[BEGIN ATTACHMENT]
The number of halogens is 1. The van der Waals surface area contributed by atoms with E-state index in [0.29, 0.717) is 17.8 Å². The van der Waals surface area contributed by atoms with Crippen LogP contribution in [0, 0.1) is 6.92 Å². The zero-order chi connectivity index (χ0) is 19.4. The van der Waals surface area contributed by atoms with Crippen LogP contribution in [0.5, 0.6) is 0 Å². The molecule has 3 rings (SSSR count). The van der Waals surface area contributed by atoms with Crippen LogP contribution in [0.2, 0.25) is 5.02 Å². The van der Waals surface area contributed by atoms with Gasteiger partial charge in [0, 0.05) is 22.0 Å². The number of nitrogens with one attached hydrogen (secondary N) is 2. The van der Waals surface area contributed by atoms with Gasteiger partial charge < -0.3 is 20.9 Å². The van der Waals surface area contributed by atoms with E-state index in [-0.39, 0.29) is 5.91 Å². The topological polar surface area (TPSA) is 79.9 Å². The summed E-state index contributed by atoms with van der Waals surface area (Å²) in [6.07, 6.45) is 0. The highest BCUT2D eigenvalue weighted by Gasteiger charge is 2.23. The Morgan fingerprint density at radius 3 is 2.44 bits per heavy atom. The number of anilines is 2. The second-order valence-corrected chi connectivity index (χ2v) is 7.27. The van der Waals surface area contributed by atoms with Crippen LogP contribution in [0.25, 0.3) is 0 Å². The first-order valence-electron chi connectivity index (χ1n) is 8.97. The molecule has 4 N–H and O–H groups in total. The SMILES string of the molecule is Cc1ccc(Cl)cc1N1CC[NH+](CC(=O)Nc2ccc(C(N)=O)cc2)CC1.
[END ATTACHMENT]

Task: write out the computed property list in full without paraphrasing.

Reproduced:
The number of halogens is 1. The van der Waals surface area contributed by atoms with E-state index in [0.29, 0.717) is 17.8 Å². The van der Waals surface area contributed by atoms with Crippen LogP contribution in [0, 0.1) is 6.92 Å². The zero-order chi connectivity index (χ0) is 19.4. The van der Waals surface area contributed by atoms with Crippen LogP contribution in [0.5, 0.6) is 0 Å². The molecule has 3 rings (SSSR count). The van der Waals surface area contributed by atoms with Crippen LogP contribution in [0.2, 0.25) is 5.02 Å². The van der Waals surface area contributed by atoms with Gasteiger partial charge in [0, 0.05) is 22.0 Å². The number of nitrogens with one attached hydrogen (secondary N) is 2. The van der Waals surface area contributed by atoms with Gasteiger partial charge < -0.3 is 20.9 Å². The van der Waals surface area contributed by atoms with E-state index in [-0.39, 0.29) is 5.91 Å². The topological polar surface area (TPSA) is 79.9 Å². The summed E-state index contributed by atoms with van der Waals surface area (Å²) in [6.07, 6.45) is 0. The highest BCUT2D eigenvalue weighted by Gasteiger charge is 2.23. The Morgan fingerprint density at radius 3 is 2.44 bits per heavy atom. The number of anilines is 2. The second-order valence-corrected chi connectivity index (χ2v) is 7.27. The van der Waals surface area contributed by atoms with Crippen LogP contribution in [0.25, 0.3) is 0 Å². The first-order valence-electron chi connectivity index (χ1n) is 8.97. The molecule has 4 N–H and O–H groups in total. The SMILES string of the molecule is Cc1ccc(Cl)cc1N1CC[NH+](CC(=O)Nc2ccc(C(N)=O)cc2)CC1.